3. The method of claim 2, wherein the mouse input comprises identifying a function on the monitor with a pointer.
4. The method of claim 3, further comprising moving the tip of the probe away from the pad marker to cause a second mouse input.
5. The method of claim 4, wherein the second mouse input comprises selecting the function on the monitor.
6. The method of claim 3, further comprising occluding the probe array to cause a second mouse input.
7. The method of claim 6, wherein the second mouse input comprises selecting the function on the monitor.
8. The method of claim 1, wherein activating the virtual mouse with the probe comprises moving the probe substantially near the input pad to cause a pointer on the monitor to correspondingly move.
9. The method of claim 1, wherein activating the virtual mouse with the probe comprises moving a tip of the probe along a substantially flat surface of the input pad to cause the mouse input.
10. The method of claim 9, wherein the mouse input comprises moving a pointer to correspondingly position a cursor on the monitor over an icon.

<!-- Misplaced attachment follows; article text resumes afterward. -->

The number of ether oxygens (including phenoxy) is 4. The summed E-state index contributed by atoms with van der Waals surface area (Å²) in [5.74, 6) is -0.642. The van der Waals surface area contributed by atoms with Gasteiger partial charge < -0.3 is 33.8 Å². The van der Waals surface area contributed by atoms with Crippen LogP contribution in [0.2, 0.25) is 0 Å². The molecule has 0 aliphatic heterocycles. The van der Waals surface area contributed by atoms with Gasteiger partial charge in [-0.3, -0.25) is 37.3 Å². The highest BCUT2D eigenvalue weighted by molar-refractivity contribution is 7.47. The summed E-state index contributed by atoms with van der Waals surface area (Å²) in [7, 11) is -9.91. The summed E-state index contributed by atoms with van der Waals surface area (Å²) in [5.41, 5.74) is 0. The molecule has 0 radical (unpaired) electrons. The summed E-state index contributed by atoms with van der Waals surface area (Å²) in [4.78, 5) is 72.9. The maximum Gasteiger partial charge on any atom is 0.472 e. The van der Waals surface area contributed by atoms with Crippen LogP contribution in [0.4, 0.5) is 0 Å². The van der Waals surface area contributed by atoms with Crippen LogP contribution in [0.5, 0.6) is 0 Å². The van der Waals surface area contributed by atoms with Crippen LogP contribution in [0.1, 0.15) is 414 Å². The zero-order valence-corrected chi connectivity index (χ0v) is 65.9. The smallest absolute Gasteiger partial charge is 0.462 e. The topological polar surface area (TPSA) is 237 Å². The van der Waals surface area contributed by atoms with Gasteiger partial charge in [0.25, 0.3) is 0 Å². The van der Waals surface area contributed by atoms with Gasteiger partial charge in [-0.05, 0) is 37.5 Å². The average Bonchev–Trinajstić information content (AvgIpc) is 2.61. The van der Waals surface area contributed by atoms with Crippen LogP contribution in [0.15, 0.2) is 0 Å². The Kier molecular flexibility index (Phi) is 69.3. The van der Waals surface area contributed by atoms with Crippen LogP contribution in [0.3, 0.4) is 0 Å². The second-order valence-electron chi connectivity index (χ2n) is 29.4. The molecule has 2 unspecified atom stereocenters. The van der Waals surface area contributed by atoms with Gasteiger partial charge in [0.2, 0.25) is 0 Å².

11. The method of claim 10, further comprising moving the tip of the probe away from the pad marker to cause a second mouse input.
12. The method of claim 11, wherein the second mouse input comprises selecting the function displayed by the monitor.
13. The method of claim 10, further comprising occluding the probe array to cause a second mouse input.
14. The method of claim 13, wherein the second mouse input comprises selecting the function displayed by the monitor.
15. The method of claim 1, further comprising moving the probe away from the input pad to manipulate a corresponding object on the computer monitor, the corresponding object being a human anatomy image.
16. A surgical navigation system, comprising:
a computer having a monitor and surgical navigation utilities software;
a tracking system coupled to the computer and establishing a measurement field;
a tracking array recognizable by the tracking system when exposed to the measurement field, the tracking array including a frame and being attachable to a surgical instrument being used by a surgeon to perform the surgery or a bone;